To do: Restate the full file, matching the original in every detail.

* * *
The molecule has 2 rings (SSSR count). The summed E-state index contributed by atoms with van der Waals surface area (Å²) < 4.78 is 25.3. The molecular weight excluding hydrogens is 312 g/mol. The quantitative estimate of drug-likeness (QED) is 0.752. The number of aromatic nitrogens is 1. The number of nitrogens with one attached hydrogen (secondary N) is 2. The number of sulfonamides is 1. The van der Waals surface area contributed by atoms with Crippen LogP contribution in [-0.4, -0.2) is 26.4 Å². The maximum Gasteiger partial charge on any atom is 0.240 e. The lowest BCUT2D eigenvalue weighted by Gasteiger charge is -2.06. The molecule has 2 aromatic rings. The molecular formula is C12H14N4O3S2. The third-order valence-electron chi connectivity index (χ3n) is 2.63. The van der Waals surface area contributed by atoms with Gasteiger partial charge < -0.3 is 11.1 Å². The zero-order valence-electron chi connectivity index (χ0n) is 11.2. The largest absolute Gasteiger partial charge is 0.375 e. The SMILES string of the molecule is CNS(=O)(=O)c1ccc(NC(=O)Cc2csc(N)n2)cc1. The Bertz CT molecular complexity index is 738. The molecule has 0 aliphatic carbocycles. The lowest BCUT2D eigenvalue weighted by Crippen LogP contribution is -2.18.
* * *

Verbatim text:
The molecule has 2 rings (SSSR count). The summed E-state index contributed by atoms with van der Waals surface area (Å²) < 4.78 is 25.3. The molecular weight excluding hydrogens is 312 g/mol. The quantitative estimate of drug-likeness (QED) is 0.752. The number of aromatic nitrogens is 1. The number of nitrogens with one attached hydrogen (secondary N) is 2. The number of sulfonamides is 1. The van der Waals surface area contributed by atoms with Crippen LogP contribution in [-0.4, -0.2) is 26.4 Å². The maximum Gasteiger partial charge on any atom is 0.240 e. The lowest BCUT2D eigenvalue weighted by Gasteiger charge is -2.06. The molecule has 2 aromatic rings. The molecular formula is C12H14N4O3S2. The third-order valence-electron chi connectivity index (χ3n) is 2.63. The van der Waals surface area contributed by atoms with Gasteiger partial charge < -0.3 is 11.1 Å². The zero-order valence-electron chi connectivity index (χ0n) is 11.2. The largest absolute Gasteiger partial charge is 0.375 e. The SMILES string of the molecule is CNS(=O)(=O)c1ccc(NC(=O)Cc2csc(N)n2)cc1. The Bertz CT molecular complexity index is 738. The molecule has 0 aliphatic carbocycles. The lowest BCUT2D eigenvalue weighted by Crippen LogP contribution is -2.18.